Lessons from an early startup

December 06, 2020

Seek validation from 2nd degree connections (3rd is okay too)

Seeking validation is the opposite advice I would give from a psychological perspective, but a lot of things are backwards for startups so… 🤷‍♂️

I’m assuming that:

  • you’re in an earlier stage startup (pre-product-market fit)
  • you’re actively researching and working on the idea
  • you’ve heard that validating ideas is a good exercise

Hopefully it’s clear what we’re talking about so the followup will be observations of why and how.

If you haven’t heard this advice before, then it is my honor to be the first to tell you.

Why should I validate (or invalidate) my ideas? What does it do for me?

It saves you time, energy, headache, and heartache.

Invalidating: The quicker you learn that no one wants what you have, the more you stay sane. Nothing stings quite like days or weeks of hard work topped off with no one to appreciate it.

Validating: The more you learn about peoples’ problems, the better your solution will address their needs. To be clear, this is not about asking whether or not you have a good idea. In the end, it’s always about them (the users and customers) so they need to feel like their needs are met.

Okay I guess that makes sense. How do I go about doing this?

Ask your friends and family for help with interviews. Ask your coworkers and network if they can spare some time. Ask if any of the above know anyone who would be willing to chat with you. At this point, any conversation will help socialize the idea or give you more insights.

Start by explaining the context of your idea. What industry is it related to? What are challenges in that industry? What experiences and interactions have they had with that industry? Your goal is to set the stage and listen. Get their perspective of where problems exist and push them to come up with solutions.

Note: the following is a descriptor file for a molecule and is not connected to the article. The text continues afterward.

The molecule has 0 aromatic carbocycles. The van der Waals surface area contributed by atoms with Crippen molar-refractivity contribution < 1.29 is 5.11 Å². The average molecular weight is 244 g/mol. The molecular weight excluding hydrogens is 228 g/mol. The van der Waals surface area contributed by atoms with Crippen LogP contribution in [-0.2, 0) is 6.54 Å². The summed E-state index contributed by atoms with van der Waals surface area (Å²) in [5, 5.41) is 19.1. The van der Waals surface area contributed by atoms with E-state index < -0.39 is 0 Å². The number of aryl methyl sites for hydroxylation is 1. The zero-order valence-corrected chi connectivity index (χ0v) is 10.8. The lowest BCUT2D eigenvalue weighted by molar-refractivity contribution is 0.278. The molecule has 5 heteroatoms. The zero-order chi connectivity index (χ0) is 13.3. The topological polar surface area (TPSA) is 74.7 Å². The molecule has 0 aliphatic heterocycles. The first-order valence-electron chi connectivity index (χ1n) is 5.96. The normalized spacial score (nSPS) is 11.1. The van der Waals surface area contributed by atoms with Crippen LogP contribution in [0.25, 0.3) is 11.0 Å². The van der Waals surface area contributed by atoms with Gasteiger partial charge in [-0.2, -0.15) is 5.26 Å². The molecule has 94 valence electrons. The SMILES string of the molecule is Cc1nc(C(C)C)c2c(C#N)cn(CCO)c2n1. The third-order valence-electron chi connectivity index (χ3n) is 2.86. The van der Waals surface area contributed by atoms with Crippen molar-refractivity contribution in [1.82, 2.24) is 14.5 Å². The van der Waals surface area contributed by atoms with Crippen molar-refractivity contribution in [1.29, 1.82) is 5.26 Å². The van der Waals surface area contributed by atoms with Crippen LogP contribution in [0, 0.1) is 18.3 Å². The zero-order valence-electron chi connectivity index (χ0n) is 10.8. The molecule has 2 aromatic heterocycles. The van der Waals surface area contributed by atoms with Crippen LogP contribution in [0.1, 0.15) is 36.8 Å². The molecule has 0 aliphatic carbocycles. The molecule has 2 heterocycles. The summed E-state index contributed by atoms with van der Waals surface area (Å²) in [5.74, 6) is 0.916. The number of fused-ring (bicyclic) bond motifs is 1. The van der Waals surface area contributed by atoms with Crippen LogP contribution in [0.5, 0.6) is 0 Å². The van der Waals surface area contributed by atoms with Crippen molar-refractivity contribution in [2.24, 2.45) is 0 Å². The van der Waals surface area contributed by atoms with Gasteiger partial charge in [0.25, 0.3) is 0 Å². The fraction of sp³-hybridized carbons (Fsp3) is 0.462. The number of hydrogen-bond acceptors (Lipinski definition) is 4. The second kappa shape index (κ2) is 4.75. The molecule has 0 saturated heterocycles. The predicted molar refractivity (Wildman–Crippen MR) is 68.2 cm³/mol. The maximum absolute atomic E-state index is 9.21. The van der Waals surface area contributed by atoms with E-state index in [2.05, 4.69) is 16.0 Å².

This will help you define your idea and refine the best way to explain it. Be careful about adjusting too much to feedback from friends and family.

What’s wrong with feedback from friends and family?

Nothing is inherently wrong with it. It’s about setting the right expectation and how much you allow their feedback to influence you.

Where it can go wrong is taking supportive feedback at face value. People are polite, even when we asked them not to be (we asked them to be brutally honest). They’re a great support system to help socialize ideas but your ideal customers might be further out where you have to find them.

That’s all for now! Hope it was helpful and here’s a quick refresher list.

What I should have learned

  • improve your interview script and questions
  • get unbiased feedback (at least 2nd degree connections)
  • listen more than you speak
  • don’t lead the witness
  • keep your past interviewees updated and involved